Double Dummy Corner

 

Competition Problem 131a

composed by Vincent Labbé
presented for solving in January 2016

DR5

♠ 32

 K1094

 AK65

♣ A54

♠ KJ1098765

 J5

 Q

♣ 106

♠ 4

 Q876

 10987

♣ QJ87

♠ AQ

 A32

 J432

♣ K932

South to make five no-trumps against any lead.

Successful solvers:  Steve Bloom, Ian Budden, Radu Mihai, Zoran Sibinović, Dick Yuen        Tables

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Solution

West’s only apparently safe lead is the Q.  North wins and leads a low club (not the Asee the Trap below).

A.      If East plays low, South covers with the 9 and West wins.  Now the only safe return is a club, but North wins and cashes the K (or plays a diamond to the J and then cashes the K).

1.       If West plays the 5, a heart is ducked to West, who now has to lead a spade.  South makes two spade tricks, triple-squeezing East.  If East discards a red card, then the A, A and North’s established red suit winner squeezes West again.  If East instead discards a club, then the K and 3, on which North discards a diamond, subject East to a criss-cross squeeze in the red suits.

2.       If West plays the J, then North leads the 10, which holds.  Now a spade is lost to West and the spade return squeezes East as in A.1.  (If East covers the 10, South can win and lead the Q with much the same effect.)

B.      If East rises with the J, South wins and plays a heart to the K.

1.       If West plays the 5, North cashes the A and leads the 4 (not the 10, or East will cover!) and South plays low.  South now gets two spade tricks as before and again East is triple-squeezed, this time without the count.  Here is the position, with South leading the A:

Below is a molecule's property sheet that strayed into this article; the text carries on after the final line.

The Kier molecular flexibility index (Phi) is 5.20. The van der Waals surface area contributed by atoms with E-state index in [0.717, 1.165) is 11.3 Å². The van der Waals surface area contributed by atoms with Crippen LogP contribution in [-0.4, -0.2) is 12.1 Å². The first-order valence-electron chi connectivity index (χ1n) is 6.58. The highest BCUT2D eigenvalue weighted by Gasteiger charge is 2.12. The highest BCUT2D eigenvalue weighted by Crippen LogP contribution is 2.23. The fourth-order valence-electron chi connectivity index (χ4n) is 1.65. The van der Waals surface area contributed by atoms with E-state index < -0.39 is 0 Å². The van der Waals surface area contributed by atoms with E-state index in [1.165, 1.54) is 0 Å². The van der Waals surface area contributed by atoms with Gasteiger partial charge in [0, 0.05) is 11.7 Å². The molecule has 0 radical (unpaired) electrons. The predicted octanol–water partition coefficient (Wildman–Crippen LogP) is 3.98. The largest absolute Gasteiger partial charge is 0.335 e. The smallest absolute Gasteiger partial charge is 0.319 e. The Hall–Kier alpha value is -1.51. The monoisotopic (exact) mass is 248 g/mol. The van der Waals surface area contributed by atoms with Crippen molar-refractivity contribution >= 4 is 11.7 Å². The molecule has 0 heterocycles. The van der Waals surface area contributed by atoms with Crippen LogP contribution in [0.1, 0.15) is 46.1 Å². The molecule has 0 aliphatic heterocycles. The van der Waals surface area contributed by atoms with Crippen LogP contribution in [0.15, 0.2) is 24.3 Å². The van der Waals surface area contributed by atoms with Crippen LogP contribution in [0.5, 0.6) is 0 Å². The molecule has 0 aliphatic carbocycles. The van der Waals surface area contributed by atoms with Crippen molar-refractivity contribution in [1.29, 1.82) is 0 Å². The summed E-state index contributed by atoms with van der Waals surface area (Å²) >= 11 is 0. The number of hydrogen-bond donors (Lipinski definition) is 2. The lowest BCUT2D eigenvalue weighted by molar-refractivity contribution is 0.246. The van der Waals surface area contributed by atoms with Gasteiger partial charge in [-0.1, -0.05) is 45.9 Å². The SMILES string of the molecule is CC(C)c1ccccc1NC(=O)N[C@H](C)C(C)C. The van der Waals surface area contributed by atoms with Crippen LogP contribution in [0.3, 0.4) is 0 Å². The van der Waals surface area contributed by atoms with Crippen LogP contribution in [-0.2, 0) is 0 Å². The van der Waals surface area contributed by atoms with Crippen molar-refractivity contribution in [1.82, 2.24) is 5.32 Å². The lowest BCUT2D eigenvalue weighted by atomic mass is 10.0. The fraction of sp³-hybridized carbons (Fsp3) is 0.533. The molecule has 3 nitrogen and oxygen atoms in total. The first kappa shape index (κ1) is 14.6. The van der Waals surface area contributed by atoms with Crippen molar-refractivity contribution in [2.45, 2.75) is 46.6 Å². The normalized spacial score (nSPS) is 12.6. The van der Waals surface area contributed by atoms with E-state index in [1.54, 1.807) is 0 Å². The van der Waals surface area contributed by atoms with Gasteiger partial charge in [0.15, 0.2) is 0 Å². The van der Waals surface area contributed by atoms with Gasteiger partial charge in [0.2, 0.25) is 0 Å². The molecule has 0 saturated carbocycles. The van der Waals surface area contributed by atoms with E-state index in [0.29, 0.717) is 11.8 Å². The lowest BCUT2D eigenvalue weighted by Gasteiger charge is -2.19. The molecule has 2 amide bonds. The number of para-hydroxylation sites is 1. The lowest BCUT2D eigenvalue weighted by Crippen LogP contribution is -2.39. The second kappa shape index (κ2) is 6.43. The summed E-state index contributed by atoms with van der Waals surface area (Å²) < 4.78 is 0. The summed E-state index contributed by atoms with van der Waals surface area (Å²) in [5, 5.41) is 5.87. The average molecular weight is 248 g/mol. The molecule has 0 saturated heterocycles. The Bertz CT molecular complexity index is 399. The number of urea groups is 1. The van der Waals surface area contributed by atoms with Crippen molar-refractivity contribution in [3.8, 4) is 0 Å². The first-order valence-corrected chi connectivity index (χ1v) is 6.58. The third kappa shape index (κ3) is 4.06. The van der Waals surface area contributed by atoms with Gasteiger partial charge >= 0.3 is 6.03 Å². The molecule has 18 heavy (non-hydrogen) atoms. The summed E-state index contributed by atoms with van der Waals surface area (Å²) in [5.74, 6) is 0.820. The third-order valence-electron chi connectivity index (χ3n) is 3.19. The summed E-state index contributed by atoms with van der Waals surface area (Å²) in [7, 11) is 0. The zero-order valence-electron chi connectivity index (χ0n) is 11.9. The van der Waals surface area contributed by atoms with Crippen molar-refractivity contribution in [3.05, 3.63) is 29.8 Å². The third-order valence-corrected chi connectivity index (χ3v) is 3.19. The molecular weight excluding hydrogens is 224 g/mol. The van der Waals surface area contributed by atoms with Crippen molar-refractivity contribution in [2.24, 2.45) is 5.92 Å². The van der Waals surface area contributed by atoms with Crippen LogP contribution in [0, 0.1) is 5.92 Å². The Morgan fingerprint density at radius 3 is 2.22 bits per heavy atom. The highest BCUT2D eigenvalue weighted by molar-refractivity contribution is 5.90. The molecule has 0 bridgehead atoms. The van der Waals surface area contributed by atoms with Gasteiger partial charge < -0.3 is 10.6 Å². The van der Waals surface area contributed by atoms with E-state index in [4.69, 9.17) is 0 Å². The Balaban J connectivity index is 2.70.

♠ 3

 109

 A65

♣ 5

♠ KJ109876

 none

 none

♣ none

♠ none

 Q8

 1098

♣ Q8

♠ A

 A

 J43

♣ 93

If East discards a red card, then South cashes a winner in that suit, crosses to the A, cashes North’s red suit winner, and leads the 5, scoring the 9 and a red suit winner.  If instead East discards a club, then South loses a club and wins the diamond return with the J.  North discards a diamond on the good 9 and East is criss-cross squeezed as in A.1.

2.       If West plays the J, North leads the 10.  Whether or not East covers, South will subsequently set up a trick for the 9, then lose a spade to West.  For example, if East covers the 10, South wins, plays a club to the A and a club towards the 9 (or, if West still has the 10, a club, ducked and the 10 overtaken by East).  East wins and returns a heart to North’s 9 and now a spade is ducked to West.  East discards a club on the spade return but is then squeezed when South cashes the 9, North discarding a diamond.

Trap: If North cashes the A at trick 2, East plays high.  South wins with the K and leads a low heart, but West rises with the J and East covers the 10!  Now North is short of a safe entry for setting up the 9.

See the solution to Competition Problem #4 for the recommended tabular format if you prefer not to write in English prose.

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© Hugh Darwen, 2015
Date last modified: 11 March, 2017